9-Year-Old Joshua Smith Raises $3,000 For Detroit By Selling Lemonade

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This time it is a 9-year-old boy, who is on a mission to save his city and wants to contribute to its betterment. Joshua Smith went all out on a hot summer Monday and sat outside his house with an aim to raise $1,000 which would go toward the benefit of Detroit, which continues to suffer from economically difficult times. Way beyond his anticipated goal, he raised over $3,000 selling lemonade.

Joshua Smith lives in the Russell Woods neighborhood of the Motor City, which has seen several lay offs and witnessed the shutting down of businesses and services. According to a report in The Detroit Free Press, last week, the city organized a Motor City Pride day parade where the citizens came together to spruce up the neighborhoods and vowed to bring the city back to vitality. Smith's way, however, of contributing to the city was unique.

According to a report in The Examiner, Joshua's set up a lemonade stand in front of his house and said that the proceeds would go to the governor's office, a local park and a local playground. The response he received was way beyond his expectation. The people of the neighborhood were so proud of hiss intensions that they went in huge numbers to purchase lemonade from him. He set up the stall on Monday and sold small items like water for $1, lemonade for $1.50 and also small snacks like popcorn. In less than a week, he had raised $3,340.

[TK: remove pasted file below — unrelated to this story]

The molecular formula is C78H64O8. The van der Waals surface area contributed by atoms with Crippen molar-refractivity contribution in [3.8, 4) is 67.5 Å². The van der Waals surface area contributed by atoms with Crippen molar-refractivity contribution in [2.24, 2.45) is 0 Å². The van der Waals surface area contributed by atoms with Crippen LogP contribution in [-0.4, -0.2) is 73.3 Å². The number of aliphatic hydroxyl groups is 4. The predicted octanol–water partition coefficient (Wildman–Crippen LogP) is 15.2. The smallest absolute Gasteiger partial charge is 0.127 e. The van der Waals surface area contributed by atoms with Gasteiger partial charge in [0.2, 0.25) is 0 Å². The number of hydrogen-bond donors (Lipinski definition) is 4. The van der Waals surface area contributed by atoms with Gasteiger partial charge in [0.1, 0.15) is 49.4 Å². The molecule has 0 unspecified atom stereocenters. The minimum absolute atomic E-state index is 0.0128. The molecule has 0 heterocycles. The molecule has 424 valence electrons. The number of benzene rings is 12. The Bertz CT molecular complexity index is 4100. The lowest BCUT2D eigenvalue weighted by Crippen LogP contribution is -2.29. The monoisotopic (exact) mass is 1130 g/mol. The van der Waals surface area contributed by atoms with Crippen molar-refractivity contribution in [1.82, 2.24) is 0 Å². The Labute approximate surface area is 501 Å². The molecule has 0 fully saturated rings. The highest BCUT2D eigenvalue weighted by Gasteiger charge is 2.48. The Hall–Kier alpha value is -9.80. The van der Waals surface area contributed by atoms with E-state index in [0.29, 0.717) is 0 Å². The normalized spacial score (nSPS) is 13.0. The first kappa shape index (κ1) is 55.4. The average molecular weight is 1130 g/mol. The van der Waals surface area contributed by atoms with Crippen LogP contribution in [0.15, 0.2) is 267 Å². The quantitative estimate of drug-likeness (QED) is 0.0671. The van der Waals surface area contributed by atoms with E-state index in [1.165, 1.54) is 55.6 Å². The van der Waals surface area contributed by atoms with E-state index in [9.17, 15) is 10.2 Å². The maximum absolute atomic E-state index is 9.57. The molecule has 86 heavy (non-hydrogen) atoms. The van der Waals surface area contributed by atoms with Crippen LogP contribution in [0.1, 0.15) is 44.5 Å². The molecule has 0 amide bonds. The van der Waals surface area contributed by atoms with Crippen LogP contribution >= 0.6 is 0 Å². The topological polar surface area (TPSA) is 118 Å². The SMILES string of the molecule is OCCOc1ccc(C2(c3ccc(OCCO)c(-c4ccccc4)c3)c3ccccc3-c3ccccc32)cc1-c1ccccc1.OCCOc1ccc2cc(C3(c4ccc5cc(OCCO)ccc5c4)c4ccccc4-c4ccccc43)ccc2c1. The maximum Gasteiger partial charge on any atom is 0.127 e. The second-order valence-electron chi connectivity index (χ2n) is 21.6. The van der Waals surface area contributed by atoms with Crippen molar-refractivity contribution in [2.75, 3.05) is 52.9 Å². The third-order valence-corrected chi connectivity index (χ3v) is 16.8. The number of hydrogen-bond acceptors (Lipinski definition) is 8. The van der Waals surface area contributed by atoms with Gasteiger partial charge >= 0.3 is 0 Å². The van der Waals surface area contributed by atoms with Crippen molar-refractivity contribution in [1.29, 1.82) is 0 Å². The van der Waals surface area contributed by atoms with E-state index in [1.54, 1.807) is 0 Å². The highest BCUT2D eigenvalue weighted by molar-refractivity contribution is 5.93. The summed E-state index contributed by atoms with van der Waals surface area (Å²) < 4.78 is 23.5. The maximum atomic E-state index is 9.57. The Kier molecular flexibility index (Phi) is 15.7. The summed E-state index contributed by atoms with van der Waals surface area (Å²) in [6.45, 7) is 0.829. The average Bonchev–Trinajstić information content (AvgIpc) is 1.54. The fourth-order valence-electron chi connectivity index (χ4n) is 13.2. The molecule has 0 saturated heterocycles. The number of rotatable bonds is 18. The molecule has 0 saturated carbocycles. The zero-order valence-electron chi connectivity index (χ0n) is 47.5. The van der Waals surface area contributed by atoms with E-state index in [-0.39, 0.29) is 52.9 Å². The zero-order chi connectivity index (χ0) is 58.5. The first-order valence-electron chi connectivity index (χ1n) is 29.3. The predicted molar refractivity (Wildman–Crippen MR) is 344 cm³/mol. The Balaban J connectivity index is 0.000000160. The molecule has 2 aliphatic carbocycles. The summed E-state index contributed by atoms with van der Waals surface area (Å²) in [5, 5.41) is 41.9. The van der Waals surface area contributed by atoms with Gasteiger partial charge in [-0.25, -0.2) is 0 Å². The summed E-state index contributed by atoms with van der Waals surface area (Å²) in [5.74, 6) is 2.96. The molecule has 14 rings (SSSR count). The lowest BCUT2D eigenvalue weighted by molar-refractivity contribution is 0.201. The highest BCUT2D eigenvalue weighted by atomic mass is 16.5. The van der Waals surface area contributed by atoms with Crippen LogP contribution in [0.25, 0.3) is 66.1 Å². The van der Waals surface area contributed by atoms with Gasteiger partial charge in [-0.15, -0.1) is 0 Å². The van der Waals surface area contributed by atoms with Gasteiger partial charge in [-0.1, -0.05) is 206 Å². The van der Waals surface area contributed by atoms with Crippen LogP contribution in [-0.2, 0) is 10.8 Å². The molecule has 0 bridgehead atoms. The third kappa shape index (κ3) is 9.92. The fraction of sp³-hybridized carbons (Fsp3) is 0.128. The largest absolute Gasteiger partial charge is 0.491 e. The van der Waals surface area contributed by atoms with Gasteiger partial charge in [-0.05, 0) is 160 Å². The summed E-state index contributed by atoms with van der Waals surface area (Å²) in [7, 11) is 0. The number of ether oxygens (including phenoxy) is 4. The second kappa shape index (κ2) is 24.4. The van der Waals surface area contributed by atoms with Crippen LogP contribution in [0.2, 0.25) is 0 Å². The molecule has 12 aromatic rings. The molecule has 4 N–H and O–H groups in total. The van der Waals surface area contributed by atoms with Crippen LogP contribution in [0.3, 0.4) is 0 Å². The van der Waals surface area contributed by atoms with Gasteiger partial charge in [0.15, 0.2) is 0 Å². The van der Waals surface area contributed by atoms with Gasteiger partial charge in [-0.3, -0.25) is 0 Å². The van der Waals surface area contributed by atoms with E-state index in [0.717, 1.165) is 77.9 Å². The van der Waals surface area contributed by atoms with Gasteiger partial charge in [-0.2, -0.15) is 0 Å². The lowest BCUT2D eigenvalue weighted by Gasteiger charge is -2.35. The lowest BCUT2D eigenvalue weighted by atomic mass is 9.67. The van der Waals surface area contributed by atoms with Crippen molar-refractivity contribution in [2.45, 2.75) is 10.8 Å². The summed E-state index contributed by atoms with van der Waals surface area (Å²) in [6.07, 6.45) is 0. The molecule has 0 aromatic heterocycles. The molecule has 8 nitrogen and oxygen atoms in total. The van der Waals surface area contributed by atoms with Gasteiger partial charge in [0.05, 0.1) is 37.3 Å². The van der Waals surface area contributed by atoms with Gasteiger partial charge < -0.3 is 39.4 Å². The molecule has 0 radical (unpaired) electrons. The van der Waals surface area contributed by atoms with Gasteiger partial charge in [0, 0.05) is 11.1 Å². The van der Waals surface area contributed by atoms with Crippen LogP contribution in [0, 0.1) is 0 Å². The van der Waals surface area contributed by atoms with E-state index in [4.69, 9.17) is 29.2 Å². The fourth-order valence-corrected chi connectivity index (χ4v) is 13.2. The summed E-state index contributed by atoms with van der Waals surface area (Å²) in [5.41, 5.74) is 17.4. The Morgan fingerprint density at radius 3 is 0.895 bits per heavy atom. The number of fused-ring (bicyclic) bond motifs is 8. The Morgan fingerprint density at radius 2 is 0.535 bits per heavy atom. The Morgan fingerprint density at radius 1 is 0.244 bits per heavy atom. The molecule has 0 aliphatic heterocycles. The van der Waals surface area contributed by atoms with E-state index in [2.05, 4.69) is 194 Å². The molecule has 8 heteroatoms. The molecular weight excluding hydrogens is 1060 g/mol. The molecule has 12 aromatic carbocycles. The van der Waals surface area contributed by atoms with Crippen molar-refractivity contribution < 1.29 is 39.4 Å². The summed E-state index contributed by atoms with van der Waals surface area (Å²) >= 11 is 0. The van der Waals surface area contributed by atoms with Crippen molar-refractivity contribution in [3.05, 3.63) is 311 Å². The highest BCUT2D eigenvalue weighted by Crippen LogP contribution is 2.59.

It was not only for his noble intensions but also for his endearing way of requesting his customers to come and buy the lemonade at his stall. He would say to the customers, "Will you please help support our sale? This money is going to the mayor of Detroit, and it will also go to help people cut grass and pick up trash. Please help us."

The people of Detroit certainly could not resist the noble intensions and the innocence of this child and helped him raise over $3,000 by selling lemonade. This task not only got everyone talking about him, but also earned him an Outstanding Achievement Award from the Detroit City Council and a $2,000 college scholarship from the Rosa L. Parks Foundation.

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